Back in my home country, and still I am now, I dislike going to a zoo for whatever the reason is. I do not like seeing animals on the cage, I do not like how all of the animals look unhappy, and have “leave me alone!” face displaying to us the visitors.
Well, now I have been living in Tokyo for almost 2 years when a friend asked me, “You like animals, right? Let’s go to the zoo!”
I was like, hell, no, but I answered yes, and yes, we went to the zoo.
I did some searching on which zoo in Tokyo has good review (because I did not want to become depressed seeing unhappy animals in a beautiful day in Spring), and I ended up with these 3 options: Ueno Zoo, Inokashira Park Zoo, or Tama Zoo.
Ueno Zoo undoubtedly is the most popular zoo in Tokyo, in fact it is also the oldest zoo in Japan. Ueno Zoo is located in a very convenient place along Yamanote line, in the central Tokyo, so it is easy to get from anywhere in Tokyo. It is also surrounded by Ueno Park which is popular as ever for its beautiful cherry blossom on Spring. More to that, there are numbers of other places you can enjoy around the area: Tokyo National Museum, National Museum of Nature and Science, National Museum of Western Art, Tokyo Metropolitan Art Museum, and so on. Well, though maybe you would not have spare time after visiting the Ueno Zoo to consider visiting all those museums.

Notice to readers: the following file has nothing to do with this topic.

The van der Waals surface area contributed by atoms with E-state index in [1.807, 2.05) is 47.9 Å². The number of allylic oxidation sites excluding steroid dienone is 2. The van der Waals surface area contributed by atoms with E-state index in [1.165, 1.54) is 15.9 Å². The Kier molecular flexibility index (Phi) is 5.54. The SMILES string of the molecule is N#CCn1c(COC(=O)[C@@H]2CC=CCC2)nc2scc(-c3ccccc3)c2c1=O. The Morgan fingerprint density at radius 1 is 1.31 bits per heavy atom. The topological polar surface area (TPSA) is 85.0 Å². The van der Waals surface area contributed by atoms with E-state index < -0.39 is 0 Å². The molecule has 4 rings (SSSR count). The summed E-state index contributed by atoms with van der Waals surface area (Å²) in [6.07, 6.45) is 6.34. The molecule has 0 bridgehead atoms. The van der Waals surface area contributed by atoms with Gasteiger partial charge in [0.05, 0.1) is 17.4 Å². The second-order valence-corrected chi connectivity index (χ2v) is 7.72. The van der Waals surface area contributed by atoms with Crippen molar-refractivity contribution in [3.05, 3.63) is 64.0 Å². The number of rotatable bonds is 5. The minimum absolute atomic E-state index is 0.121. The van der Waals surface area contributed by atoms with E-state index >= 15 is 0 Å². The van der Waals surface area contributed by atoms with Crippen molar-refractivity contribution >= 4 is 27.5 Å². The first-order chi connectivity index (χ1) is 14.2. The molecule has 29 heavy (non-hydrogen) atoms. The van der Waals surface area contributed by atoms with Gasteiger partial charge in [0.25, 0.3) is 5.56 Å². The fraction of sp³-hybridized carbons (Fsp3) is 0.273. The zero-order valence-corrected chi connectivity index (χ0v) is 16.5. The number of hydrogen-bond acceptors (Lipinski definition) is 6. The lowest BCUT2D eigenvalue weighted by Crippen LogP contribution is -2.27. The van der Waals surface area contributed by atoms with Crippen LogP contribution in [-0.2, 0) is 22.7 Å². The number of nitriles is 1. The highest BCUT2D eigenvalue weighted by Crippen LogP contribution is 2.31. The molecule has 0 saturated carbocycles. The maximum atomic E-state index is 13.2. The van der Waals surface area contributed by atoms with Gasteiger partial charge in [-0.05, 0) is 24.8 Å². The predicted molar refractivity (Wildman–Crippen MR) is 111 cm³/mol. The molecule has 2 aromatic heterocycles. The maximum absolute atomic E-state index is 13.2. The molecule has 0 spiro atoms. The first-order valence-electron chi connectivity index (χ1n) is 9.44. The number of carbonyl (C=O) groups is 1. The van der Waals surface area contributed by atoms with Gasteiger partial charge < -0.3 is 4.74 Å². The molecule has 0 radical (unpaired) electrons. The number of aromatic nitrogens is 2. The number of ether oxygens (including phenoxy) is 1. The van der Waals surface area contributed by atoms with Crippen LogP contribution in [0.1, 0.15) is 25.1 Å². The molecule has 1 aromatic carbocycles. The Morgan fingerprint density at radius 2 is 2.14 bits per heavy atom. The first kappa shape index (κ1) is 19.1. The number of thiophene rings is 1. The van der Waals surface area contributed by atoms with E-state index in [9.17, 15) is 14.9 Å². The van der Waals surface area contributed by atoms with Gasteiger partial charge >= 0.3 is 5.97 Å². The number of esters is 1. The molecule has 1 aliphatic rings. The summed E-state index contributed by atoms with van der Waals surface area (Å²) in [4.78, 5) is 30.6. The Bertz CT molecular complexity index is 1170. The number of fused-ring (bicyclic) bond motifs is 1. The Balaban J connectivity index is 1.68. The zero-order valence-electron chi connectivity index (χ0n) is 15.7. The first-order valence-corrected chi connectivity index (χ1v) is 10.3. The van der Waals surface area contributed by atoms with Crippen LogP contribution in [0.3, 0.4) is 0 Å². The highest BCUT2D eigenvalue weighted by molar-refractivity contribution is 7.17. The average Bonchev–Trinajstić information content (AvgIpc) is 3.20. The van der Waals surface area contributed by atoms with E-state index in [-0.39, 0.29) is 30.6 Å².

Photo : Photocapy on Flickr
Inokashira Park Zoo, located in Kichijoji Station on Keio Inokashira Line, has squirrel as its mascot so I think it might does not have a lot of variety of animals. I did some research on this zoo, and from this website (http://www.tokyo-zoo.net/english/ino/index.html) they said that Inokashira Park Zoo exhibits Asiatic elephants, rhesus monkeys, raccoons, fennecs, Japanese serows, Japanese martens, masked palm civets, Amur cats, raccoon dogs, Japanese squirrels, red-crowned cranes, Japanese birds, tropical birds, mandarin ducks, swans, and more. There is even museum inside: the Seibo Kitamura (Japanese sculptor) Museum. It is not that bad, I think.